|Department of Public Information • News and Media Division • New York|
Secretary-General calls for greater resources to promote gender equality
in remarks at event on empowerment of women
Following is the text of UN Secretary-General Ban Ki-moon’s remarks to the event hosted by Liberia and Denmark for Millennium Development Goal 3: promoting gender equality and empowering women, in New York, 25 September:
It is a great privilege for me to be here for the culmination of this momentous campaign to reach the third Millennium Development Goal. Achieving gender equality for the sake of women will benefit society as a whole.
Personally, and officially, this is a very moving and great honour for me to receive this 100th torch. I will become a good custodian of this torch. Had you asked me to carry this torch in the Beijing Olympic Games, you might not have seen the Olympic Games open, because I have never jogged, so I was not quite sure whether I could run one mile. As far as my commitment where the MDG3 is concerned, I can run however long the distance may be -- 100 miles, 200 miles -- I can run!
Women are not just the target of special measures to promote development -- they are the driving force to overcome poverty, reduce hunger, fight illiteracy, heal the sick, prevent the spread of disease and promote stability.
Women are not just poor beneficiaries of foreign aid -- they are lawmakers, police, mothers, farm workers, sisters, teachers and stewards of our environment. They are diplomats and they are presidents. They have the power to rebuild war-torn societies and solidify lasting peace. If you empower a woman, you empower her children, her community and her country.
I am honoured to join the other 99 recipients of these symbolic torches. I would ask and urge all other 99 torch bearers to run this course together with me. We come from different walks of life -- from international organizations to grass-roots groups, from ministers to educators, and from CEOs to artists.
That is what makes this torch project so meaningful. Because we need all partners working together to make gender equality a reality.
By accepting this torch number 100, I commit to strengthening the United Nations’ ability to respond to the needs of the world’s women. And I renew my personal pledge to lead our worldwide campaign to stop violence against women, once and for all.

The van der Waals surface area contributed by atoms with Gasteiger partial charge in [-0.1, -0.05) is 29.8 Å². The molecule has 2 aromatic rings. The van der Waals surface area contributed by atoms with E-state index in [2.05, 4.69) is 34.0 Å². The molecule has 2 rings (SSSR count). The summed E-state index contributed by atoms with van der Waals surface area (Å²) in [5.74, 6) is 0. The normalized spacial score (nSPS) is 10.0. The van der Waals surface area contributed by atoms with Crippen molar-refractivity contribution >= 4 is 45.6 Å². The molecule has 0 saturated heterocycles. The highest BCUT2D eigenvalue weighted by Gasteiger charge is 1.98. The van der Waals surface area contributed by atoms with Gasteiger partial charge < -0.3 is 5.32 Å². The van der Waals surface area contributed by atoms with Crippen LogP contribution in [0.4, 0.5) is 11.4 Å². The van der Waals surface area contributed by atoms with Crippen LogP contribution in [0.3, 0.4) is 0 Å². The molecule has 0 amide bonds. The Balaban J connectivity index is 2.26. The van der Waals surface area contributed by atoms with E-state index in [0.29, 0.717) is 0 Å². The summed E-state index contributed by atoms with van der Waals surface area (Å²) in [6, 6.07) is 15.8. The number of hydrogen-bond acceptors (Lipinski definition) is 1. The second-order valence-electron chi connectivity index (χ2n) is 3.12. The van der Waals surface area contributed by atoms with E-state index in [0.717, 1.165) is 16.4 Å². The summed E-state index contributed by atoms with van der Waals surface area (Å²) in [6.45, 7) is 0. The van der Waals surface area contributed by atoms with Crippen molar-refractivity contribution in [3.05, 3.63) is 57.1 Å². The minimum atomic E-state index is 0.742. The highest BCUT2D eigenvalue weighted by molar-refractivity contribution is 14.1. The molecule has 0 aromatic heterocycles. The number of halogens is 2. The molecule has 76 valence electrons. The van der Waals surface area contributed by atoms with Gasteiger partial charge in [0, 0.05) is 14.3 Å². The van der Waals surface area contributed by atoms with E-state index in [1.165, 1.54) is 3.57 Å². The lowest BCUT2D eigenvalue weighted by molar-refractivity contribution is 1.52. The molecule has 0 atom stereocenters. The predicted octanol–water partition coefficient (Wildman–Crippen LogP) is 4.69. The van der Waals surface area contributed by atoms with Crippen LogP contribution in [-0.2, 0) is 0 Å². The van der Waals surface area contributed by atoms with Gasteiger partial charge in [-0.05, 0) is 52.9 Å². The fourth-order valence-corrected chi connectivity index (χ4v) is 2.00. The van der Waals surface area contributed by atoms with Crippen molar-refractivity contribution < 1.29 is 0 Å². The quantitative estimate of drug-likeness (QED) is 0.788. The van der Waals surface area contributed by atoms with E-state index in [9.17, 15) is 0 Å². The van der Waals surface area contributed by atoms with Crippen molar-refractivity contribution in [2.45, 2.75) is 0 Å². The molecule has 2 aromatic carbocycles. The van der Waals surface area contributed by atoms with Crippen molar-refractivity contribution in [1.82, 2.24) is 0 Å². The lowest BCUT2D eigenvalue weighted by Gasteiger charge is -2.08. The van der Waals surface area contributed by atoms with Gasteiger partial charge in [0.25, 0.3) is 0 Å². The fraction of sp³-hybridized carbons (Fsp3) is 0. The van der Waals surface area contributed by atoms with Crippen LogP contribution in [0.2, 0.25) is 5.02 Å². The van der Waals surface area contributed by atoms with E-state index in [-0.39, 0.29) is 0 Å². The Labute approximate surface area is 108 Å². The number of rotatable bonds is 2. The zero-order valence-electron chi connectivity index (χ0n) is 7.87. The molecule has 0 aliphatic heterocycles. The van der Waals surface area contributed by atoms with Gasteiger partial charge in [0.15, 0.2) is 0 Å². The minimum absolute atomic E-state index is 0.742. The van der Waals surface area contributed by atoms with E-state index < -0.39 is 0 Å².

If you have any doubt about my commitment for gender equality, ask any UN staff member sitting here. Ask Professor [Inés] Alberdi, who is [Executive] Director of UNIFEM, or any other staff here. I have a firm, very strong, commitment for gender empowerment and equality.
There has been progress. Globally, nearly 90 countries have laws addressing violence against women. Two thirds of countries have as many girls in primary school as boys. Women’s representation in national parliaments has gone up to more than 15 per cent.
But sadly, there are even more examples of how far we need to go to keep the promises we made in the year 2000. It is an outrage that half a million women still die each year from pregnancy complications or childbirth, that one out of every three women is likely to be abused in her lifetime, and that many women still lack access to education, credit and equal pay.
We need strong political leadership to respond. And we need a major increase in resources for gender equality and women’s empowerment.
That is why I am calling for a follow-up meeting in 2010. By then, we should be on track to meet our Goals.
This campaign can make a major difference. All torch-bearers have pledged to “do something extra” to improve today’s world for women, men and children, and they are ready to fulfil these commitments.
Let us keep this flame alive so that it continues to blaze a trail of progress worldwide.
I thank the Danish Government, Prime Minister Rasmussen, for his leadership and commitment and I count on the leadership of all Heads of State and Government who are present here. Thank you very much.
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